So, whilst I'm waiting for the rain to stop enough to get out for a walk, and to bring a little sunshine back into the day, I shall continue with my walk of yesterday.
Painshill was created between 1738 and 1773 by Hon. Charles Hamilton. By 1981 Elmbridge Borough Council had bought 158 acres of the original estate and restoration of the whole park began by the Painshill Park Trust.
Continuing around the lake, the Gothic Temple comes into view
Restoration still continues throughout the Park and, most noticeably, in the Grotto (open only at weekends) where more work continues on the inside. On an island in the middle of the lake the Grotto is connected by two bridges. One of which, is ..
..the Chinese Bridge (with the Great Crested Grebe family in the middle of the lake)
Approaching the entrance..
With the main part of the grotto out of shot on the right, the arch curves over the water
The restoration of the inside of the grotto where the timber framework for the roof and "icicles" can be seen ("icicles", or probably stalactites, similar to those underneath the arch in the picture above).
Looking out towards the other end of the arch
Whilst looking out, three dragonflies (darters) were flying around over the water.
Leaving the island and the grotto, my journey continues to the very far end of the lake with my next goal being the Water Wheel.
On the way there, our path is taking us through a more heavily wooded area and, at this point, with a steep rise to the right, we are now almost at eye-level with the exposed roots of some trees.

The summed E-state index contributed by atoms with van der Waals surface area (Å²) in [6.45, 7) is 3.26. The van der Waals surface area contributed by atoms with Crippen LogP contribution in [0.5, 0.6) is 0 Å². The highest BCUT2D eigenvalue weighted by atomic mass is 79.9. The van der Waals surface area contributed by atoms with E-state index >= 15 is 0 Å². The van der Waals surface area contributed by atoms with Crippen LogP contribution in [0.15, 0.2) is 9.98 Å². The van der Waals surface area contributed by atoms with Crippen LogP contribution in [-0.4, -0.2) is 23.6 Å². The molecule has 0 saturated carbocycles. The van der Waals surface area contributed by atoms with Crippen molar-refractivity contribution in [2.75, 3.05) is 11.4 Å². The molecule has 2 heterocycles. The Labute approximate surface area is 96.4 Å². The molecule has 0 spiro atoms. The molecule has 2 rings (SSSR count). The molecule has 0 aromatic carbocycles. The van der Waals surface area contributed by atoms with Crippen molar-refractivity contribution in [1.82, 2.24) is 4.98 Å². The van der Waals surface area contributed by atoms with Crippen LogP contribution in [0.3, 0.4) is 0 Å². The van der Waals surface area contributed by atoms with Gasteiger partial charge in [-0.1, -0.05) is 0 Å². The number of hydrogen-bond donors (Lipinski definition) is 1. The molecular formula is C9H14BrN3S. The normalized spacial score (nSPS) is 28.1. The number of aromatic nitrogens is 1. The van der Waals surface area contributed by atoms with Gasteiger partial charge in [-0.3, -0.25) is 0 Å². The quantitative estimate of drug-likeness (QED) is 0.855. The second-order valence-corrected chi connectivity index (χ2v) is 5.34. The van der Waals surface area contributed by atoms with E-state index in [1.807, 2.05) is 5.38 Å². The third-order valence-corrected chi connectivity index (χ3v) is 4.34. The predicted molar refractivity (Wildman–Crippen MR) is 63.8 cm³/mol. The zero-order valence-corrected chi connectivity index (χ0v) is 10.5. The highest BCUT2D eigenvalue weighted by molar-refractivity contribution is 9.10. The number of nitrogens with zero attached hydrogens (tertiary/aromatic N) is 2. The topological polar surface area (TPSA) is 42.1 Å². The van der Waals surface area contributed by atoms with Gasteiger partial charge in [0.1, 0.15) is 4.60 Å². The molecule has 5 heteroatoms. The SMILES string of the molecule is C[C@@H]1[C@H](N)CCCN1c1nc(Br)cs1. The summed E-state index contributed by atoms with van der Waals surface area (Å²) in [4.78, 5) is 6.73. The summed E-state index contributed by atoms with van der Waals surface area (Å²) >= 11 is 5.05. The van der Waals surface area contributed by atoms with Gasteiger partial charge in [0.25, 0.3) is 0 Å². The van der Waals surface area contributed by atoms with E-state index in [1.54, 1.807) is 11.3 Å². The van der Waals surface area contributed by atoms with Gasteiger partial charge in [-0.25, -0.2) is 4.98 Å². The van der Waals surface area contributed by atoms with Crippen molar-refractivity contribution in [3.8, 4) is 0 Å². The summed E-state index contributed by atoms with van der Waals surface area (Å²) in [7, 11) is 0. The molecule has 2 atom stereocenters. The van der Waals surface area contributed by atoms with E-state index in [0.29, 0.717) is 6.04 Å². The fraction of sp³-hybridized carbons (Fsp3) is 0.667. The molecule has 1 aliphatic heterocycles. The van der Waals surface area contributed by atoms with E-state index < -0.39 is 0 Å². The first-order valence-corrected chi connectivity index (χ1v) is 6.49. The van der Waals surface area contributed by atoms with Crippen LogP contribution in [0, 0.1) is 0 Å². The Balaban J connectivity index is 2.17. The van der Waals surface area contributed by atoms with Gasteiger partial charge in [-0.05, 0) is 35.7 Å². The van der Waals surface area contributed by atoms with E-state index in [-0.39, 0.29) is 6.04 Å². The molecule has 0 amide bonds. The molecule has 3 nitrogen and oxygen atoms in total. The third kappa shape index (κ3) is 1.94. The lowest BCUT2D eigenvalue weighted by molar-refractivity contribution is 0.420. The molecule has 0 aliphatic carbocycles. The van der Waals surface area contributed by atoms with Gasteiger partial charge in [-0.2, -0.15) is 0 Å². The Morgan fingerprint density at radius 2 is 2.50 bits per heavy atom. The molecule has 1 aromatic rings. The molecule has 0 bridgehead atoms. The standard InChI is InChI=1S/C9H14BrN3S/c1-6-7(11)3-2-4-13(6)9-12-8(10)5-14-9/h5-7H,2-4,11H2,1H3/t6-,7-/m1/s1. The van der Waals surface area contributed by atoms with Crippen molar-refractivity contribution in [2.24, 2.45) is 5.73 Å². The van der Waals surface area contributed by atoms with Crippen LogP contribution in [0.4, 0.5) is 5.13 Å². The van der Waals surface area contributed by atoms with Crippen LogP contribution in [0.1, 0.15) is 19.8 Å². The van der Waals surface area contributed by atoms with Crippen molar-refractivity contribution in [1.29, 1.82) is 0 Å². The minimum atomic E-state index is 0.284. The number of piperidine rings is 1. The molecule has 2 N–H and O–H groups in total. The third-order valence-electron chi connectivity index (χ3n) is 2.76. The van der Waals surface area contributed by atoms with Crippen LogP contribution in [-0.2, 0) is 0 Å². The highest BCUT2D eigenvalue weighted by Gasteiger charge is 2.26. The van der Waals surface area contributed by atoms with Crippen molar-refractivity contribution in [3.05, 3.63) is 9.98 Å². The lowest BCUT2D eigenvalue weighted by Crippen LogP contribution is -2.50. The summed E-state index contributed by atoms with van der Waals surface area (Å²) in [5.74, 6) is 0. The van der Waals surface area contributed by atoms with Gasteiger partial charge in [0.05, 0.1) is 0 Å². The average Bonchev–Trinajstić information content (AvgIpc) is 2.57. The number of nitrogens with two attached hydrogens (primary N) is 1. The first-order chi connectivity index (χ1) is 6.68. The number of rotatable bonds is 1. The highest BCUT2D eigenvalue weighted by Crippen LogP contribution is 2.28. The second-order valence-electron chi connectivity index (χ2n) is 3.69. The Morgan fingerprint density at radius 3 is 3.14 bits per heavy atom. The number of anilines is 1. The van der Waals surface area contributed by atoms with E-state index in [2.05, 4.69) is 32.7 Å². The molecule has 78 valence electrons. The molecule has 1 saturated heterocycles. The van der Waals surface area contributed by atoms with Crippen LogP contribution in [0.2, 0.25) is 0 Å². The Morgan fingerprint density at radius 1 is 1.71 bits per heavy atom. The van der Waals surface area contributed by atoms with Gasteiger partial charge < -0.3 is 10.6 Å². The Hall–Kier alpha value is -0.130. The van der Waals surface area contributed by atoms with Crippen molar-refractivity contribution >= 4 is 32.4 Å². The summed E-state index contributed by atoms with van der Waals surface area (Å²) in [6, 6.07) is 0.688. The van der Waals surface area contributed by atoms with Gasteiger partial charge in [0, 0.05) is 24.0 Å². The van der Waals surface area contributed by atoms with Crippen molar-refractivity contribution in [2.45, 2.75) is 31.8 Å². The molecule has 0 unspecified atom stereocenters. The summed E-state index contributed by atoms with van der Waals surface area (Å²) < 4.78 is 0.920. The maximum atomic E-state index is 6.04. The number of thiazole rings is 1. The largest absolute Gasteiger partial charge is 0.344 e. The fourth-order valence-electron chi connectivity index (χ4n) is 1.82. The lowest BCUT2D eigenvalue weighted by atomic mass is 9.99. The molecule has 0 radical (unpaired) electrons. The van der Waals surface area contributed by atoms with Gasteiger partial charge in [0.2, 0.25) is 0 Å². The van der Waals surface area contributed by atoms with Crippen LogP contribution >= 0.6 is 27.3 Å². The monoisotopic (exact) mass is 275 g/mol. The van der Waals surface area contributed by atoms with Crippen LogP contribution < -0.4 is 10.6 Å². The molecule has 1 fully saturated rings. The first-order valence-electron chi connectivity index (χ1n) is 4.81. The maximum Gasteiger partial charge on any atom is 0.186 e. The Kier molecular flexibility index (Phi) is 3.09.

A massive water-wheel (not the original) which feeds water to the 14 acre lake.
Hamilton conceived the idea that water could be raised from the River Mole some 5 meters below to provide a supply for its artificial lake. This was an ingenious scheme probably picked up from one of his tours abroad, using an 11 metre wheel.
and the water comes up and out through this gully
Leaving the Water Wheel we head off through the woods; this area seems much more natural in its planting.
and we come out into a glade, where going up hill
we get our first sight of the Gothic Tower
The hill towards the top gets very much steeper
and once inside, the notice greets you with this interesting notice!
and there are 99 - I counted them (OK I really am a sad person and should get out more).
Having successfully climbed the stairs, you reach the castellated area at the top
(and yes, I know it's a bit on the slant, but then so was I - on the steeply sloping bank!)
and are rewarded with this view
Leaving the Gothic Tower we now begin our return route along the other side of the lake. On the way we pass the Turkish Tent. What I find so intriguing about this folly, is that whatever the construction is made from (plaster of some sort?), the tent ends up looking like gently folding material.
and the view from there back towards the lake and finally through the exit.
And with one last glimpse of the Grotto, from the other side of the lake
I really enjoyed my afternoon here and wished I'd had a little more time to explore some of the other views.
Finally, having finished this chronicle, has it stopped raining? Nnnooooo.